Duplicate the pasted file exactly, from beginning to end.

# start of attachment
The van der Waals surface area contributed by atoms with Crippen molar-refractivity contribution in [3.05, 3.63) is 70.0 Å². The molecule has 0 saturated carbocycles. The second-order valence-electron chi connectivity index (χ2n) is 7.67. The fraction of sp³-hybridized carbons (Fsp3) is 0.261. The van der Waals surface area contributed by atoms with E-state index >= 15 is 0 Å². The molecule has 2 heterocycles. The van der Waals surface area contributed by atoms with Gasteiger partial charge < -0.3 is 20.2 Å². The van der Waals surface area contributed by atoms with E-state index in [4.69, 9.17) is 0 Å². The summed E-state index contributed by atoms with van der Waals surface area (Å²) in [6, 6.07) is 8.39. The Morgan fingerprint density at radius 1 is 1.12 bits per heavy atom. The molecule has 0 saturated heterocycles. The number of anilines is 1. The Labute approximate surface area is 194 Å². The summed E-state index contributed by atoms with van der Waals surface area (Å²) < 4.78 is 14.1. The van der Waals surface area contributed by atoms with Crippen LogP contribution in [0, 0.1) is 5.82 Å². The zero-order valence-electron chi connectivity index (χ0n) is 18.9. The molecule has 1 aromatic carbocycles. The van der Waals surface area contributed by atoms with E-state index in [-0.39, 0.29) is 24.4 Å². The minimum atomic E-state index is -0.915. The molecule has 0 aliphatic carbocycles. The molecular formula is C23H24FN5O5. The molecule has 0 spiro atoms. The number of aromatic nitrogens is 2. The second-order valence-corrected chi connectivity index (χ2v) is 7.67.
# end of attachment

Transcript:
The van der Waals surface area contributed by atoms with Crippen molar-refractivity contribution in [3.05, 3.63) is 70.0 Å². The molecule has 0 saturated carbocycles. The second-order valence-electron chi connectivity index (χ2n) is 7.67. The fraction of sp³-hybridized carbons (Fsp3) is 0.261. The van der Waals surface area contributed by atoms with E-state index >= 15 is 0 Å². The molecule has 2 heterocycles. The van der Waals surface area contributed by atoms with Gasteiger partial charge < -0.3 is 20.2 Å². The van der Waals surface area contributed by atoms with E-state index in [4.69, 9.17) is 0 Å². The summed E-state index contributed by atoms with van der Waals surface area (Å²) in [6, 6.07) is 8.39. The Morgan fingerprint density at radius 1 is 1.12 bits per heavy atom. The molecule has 0 saturated heterocycles. The number of anilines is 1. The Labute approximate surface area is 194 Å². The summed E-state index contributed by atoms with van der Waals surface area (Å²) < 4.78 is 14.1. The van der Waals surface area contributed by atoms with Crippen LogP contribution in [0, 0.1) is 5.82 Å². The zero-order valence-electron chi connectivity index (χ0n) is 18.9. The molecule has 1 aromatic carbocycles. The van der Waals surface area contributed by atoms with E-state index in [-0.39, 0.29) is 24.4 Å². The minimum atomic E-state index is -0.915. The molecule has 0 aliphatic carbocycles. The molecular formula is C23H24FN5O5. The molecule has 0 spiro atoms. The number of aromatic nitrogens is 2. The second-order valence-corrected chi connectivity index (χ2v) is 7.67.